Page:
Reflecting back to before the accident, Cathy said there were signs that something might be off. Kevin had recently felt fatigued and distracted and had some difficulty focusing at work. Still, nothing struck him as a signal that such an imminent danger was lurking.

Kevin undergoes treatment now at Memorial Sloan Kettering Cancer Center in Commack, is unable to drive and suffers from vision impairment that causes him to be unsteady on his feet. His left arm and hand feel heavy, as if asleep. Even a simple task like filling out paperwork is too much for him to handle due to the vision problems, Cathy said.

“All of this is dumped on top of me,” she said. “I know I can’t handle it alone.”

Kevin has been a prominent figure in the local acting community, playing roles in productions by North Fork Community Theatre and Northeast Stage, which performs Shakespeare plays outdoors in Greenport’s Mitchell Park.

“Kevin’s passion is theater,” his wife said.

A typically quiet, reserved and humble man, Kevin transforms into a different person on stage. Even after so many years together, Cathy said she’s still amazed to see the transformation. So many of the people he’s worked with in theater have become close friends over the years, and now those people are rallying together to help the family in need.

Amie Sponza and Alan Stewart, who have both performed alongside Kevin in various productions, are organizing a benefit next month that will feature singing, improv, comedy and even some Shakespeare. Kevin even hopes to recite some lines of Shakespeare if he can make it. Ms. Sponza said they hope to have a chinese auction and raffle as well, and are taking donations, which can be dropped off at Port of Egypt in Southold. The event is tentatively scheduled for Saturday, Feb. 10, but that hasn’t been finalized, she said.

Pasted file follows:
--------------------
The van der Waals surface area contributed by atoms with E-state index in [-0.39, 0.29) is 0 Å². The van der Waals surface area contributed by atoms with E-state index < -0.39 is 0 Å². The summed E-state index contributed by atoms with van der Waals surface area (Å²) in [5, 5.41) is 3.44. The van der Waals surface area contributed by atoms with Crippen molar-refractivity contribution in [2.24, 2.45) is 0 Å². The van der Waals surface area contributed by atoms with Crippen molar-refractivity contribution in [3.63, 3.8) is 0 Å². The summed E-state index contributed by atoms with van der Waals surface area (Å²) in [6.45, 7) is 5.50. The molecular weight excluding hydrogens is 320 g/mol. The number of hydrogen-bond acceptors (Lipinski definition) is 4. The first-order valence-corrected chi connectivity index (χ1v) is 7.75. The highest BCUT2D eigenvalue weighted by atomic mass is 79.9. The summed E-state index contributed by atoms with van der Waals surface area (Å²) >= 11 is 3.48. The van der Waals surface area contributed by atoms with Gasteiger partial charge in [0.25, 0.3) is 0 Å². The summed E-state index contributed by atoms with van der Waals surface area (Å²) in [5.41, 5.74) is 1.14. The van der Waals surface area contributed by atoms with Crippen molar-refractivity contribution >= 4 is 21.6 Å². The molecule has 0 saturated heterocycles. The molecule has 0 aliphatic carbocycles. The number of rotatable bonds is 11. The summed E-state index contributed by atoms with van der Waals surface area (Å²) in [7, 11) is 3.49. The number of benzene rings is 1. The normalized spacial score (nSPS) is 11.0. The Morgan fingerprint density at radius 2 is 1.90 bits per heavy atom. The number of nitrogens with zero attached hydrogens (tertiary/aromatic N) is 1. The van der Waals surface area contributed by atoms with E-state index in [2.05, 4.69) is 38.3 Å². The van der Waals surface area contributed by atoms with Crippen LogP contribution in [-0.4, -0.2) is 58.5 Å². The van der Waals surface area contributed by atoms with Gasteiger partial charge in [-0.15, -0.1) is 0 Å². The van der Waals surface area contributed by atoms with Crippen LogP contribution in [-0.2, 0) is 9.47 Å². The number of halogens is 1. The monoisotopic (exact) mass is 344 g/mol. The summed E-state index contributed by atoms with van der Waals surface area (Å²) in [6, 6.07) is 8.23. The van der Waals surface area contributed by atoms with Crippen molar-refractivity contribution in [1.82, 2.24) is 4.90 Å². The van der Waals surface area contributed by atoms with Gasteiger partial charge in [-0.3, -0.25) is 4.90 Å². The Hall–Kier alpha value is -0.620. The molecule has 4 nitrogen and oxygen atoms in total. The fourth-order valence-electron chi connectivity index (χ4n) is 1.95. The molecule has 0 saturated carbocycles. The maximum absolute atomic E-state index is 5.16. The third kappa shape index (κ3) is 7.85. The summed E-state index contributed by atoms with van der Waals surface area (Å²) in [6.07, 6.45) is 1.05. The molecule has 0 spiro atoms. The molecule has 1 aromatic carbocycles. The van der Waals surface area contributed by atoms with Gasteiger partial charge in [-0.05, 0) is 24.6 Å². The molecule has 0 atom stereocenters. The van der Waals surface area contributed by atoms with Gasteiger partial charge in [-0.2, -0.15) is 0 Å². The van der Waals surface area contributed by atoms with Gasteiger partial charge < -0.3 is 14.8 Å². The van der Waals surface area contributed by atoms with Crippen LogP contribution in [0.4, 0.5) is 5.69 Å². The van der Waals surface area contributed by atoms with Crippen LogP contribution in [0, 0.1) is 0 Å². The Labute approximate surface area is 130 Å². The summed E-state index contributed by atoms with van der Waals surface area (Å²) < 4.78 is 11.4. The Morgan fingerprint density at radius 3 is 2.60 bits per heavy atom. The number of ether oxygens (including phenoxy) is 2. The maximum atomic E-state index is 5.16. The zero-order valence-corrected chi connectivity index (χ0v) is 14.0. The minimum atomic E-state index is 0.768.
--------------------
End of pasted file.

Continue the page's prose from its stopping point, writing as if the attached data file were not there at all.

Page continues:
Cathy said she was encouraged to start a GoFundMe page to help defray the mounting expenses. She had heard of the site, but felt uncomfortable asking friends for money. Ultimately, however, she knew it would be needed. As of Wednesday morning, $3,500 had been raised toward a $10,000 goal.

“We’re floored and grateful,” Cathy said. She also started a page on the website Lotsa Helping Hands, where people can sign up to assist the family with tasks such as driving Kevin to treatment or helping around the house. Cathy said that’s been one of the biggest challenges so far, given her disability and his limited mobility.

Kevin has maintained a positive outlook throughout the ordeal, Cathy said. He told her he’ll keep fighting until the moment comes that there’s no meaningful possibility of recovery. They try not to think about the doctors’ grim 15-month prognosis. Cathy knows the statistics say 50 percent of people in similar situations live longer than the estimate, but the other 50 percent don’t reach the estimate.

Every day, Cathy updates Kevin’s status on her Facebook page. She does it to keep friends and family informed, but also to help herself.

The author is the editor of The Suffolk Times and Riverhead News-Review. He can be reached at 631-354-8049 or [email protected].